George Packer at The New Yorker this week offered up a comforting etiological myth regarding "The Real Crisis in Journalism," suggesting "It’s true that journalism is in crisis, but the crisis has nothing to do with the work journalists actually do."
In what's either a disingenuous or ahistorical lament, Packer declared that, "It’s easy to feel that the very task of reporting and writing in depth,
at length, and in complex detail is somehow to blame for [journalism's] problems." But he reassured his peers with a pat on the head that they need not straightaway put on the hair shirt. You see, "The crisis in journalism is a business crisis, and it’s been
going on for twenty years," which of course roughly corresponds to the
arrival of the Internet, which led to all those nasty bloggers, podcasters, celebrity Twitter feeds, etc., that allegedly took away the media's mojo.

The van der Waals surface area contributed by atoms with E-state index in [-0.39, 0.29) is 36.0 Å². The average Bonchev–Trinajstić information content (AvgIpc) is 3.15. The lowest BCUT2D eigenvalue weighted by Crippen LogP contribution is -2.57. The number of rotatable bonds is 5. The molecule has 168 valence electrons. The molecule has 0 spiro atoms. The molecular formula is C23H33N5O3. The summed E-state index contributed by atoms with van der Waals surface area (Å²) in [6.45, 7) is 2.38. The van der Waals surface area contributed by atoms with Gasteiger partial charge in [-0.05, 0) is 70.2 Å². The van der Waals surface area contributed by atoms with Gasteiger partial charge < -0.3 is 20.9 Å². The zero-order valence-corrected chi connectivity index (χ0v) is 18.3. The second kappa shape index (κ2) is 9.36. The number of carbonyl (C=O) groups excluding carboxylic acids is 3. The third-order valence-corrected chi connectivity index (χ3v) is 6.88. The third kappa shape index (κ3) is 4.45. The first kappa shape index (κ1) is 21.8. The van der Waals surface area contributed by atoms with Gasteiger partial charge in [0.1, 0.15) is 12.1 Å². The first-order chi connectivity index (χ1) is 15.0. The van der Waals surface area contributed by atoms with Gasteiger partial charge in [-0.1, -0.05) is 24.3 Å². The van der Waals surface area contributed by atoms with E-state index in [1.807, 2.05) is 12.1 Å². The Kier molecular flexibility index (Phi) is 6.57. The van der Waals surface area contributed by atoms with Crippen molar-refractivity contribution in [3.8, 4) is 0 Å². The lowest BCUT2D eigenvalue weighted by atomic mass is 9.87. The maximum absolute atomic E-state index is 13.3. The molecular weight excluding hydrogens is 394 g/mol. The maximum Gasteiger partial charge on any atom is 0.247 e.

IMO, though, the Internet only exacerbated journalism's problems, it did not cause them. Last year, this blog offered a contrary view: "Some say the internet is killing the newspaper industry but the truth is
it was dying long before most readers had a PC and an email account.
(Ask the former employees of the Dallas Times Herald and the Houston Post.)
Grits instead believes a major underlying reason for journalism's
decline is a preponderance of poor quality, formulaic journalism that
fails to meet popular needs for engaging the democratic process."
The rise of alternative web media accelerated journalism's decline, no doubt. But the deeper crisis predated that development and continues independent of it, such that Christopher Lasch could write (quite accurately) in 1990 that, "Much of the press, in its eagerness to inform the public, has become a conduit for the equivalent of junk mail. Like the Post Office - another institution that once served to extend the sphere of face-to-face-discussion and to create 'committees of correspondence' - it now delivers an abundance of useless, indigestible information that nobody wants most of which ends up as unread waste." How much more true is that today? That's the real crisis in journalism, of which the business crisis is but a symptom.